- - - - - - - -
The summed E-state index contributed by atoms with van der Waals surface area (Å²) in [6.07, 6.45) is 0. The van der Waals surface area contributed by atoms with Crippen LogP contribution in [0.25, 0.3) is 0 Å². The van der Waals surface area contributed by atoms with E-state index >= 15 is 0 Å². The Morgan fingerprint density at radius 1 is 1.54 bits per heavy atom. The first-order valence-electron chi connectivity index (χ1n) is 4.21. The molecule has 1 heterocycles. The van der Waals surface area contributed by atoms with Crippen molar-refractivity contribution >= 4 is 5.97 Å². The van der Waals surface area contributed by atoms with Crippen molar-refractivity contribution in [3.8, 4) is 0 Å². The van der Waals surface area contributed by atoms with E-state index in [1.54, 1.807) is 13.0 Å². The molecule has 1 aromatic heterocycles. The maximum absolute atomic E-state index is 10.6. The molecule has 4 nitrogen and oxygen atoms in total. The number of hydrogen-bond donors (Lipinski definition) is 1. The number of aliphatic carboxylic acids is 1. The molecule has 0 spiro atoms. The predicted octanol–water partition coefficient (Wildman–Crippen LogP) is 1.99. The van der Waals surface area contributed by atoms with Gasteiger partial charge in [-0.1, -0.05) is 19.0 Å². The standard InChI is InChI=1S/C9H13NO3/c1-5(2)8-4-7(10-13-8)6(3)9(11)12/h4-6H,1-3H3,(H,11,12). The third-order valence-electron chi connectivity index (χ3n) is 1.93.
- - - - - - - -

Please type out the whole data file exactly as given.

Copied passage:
The summed E-state index contributed by atoms with van der Waals surface area (Å²) in [6.07, 6.45) is 0. The van der Waals surface area contributed by atoms with Crippen LogP contribution in [0.25, 0.3) is 0 Å². The van der Waals surface area contributed by atoms with E-state index >= 15 is 0 Å². The Morgan fingerprint density at radius 1 is 1.54 bits per heavy atom. The first-order valence-electron chi connectivity index (χ1n) is 4.21. The molecule has 1 heterocycles. The van der Waals surface area contributed by atoms with Crippen molar-refractivity contribution >= 4 is 5.97 Å². The van der Waals surface area contributed by atoms with Crippen molar-refractivity contribution in [3.8, 4) is 0 Å². The van der Waals surface area contributed by atoms with E-state index in [1.54, 1.807) is 13.0 Å². The molecule has 1 aromatic heterocycles. The maximum absolute atomic E-state index is 10.6. The molecule has 4 nitrogen and oxygen atoms in total. The number of hydrogen-bond donors (Lipinski definition) is 1. The number of aliphatic carboxylic acids is 1. The molecule has 0 spiro atoms. The predicted octanol–water partition coefficient (Wildman–Crippen LogP) is 1.99. The van der Waals surface area contributed by atoms with Gasteiger partial charge in [-0.1, -0.05) is 19.0 Å². The standard InChI is InChI=1S/C9H13NO3/c1-5(2)8-4-7(10-13-8)6(3)9(11)12/h4-6H,1-3H3,(H,11,12). The third-order valence-electron chi connectivity index (χ3n) is 1.93.